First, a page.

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Transcriptome sequencing of the long-nosed bandicoot (Perameles nasuta) reveals conservation and innovation of immune genes in the marsupial order Peramelemorphia

Research output: Contribution to journalArticle

  • Katrina M Morris
  • Haylee J Weaver
  • Denis O'Meally
  • Marion Desclozeaux
  • Amber Gillett
  • Adam Polkinghorne

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Original languageEnglish
Pages (from-to)327-336
Issue number5
Early online date20 Nov 2017
Publication statusPublished - May 2018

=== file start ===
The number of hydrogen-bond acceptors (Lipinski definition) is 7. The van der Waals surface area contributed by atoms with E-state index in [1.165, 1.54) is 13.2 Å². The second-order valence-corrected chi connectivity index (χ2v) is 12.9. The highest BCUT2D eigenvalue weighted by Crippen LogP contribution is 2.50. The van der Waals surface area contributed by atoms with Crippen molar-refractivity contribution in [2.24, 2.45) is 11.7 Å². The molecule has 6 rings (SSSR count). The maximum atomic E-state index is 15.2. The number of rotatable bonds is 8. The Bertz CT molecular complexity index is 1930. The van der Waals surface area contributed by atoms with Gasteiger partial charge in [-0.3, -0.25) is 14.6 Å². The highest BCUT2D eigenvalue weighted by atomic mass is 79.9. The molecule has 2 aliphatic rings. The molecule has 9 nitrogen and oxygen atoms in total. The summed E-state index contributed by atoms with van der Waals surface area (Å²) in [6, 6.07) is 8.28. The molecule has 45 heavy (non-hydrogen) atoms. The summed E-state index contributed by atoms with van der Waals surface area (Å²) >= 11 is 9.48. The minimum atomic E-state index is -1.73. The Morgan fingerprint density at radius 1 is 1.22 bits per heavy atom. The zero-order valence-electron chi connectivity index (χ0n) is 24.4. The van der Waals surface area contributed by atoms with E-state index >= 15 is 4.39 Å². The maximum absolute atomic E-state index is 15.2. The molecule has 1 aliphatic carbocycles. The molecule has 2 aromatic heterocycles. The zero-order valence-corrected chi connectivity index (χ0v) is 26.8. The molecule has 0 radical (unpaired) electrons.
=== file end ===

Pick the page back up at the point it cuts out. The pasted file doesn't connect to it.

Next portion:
Bandicoots are omnivorous marsupials of the order Peramelemorphia. Conservation concerns and their unique biological characteristics suggest peramelomorphs are worthy research subjects, but knowledge of their genetics and immunology has lagged behind that of other high-profile marsupials. Here, we characterise the transcriptome of the long-nose bandicoot (Perameles nasuta), the first high-throughput data set from any peramelomorph. We investigate the immune gene repertoire of the bandicoot, with a focus on key immune gene families, and compare to previously characterised marsupial and mammalian species. We find that the immune gene complement in bandicoot is often conserved with respect to other marsupials; however, the diversity of expressed transcripts in several key families, such as major histocompatibility complex, T cell receptor μ and natural killer cell receptors, appears greater in the bandicoot than other Australian marsupials, including devil and koala. This transcriptome is an important first step for future studies of bandicoots and the bilby, allowing for population level analysis and construction of bandicoot-specific immunological reagents and assays. Such studies will be critical to understanding the immunology and physiology of Peramelemorphia and to inform the conservation of these unique marsupials.

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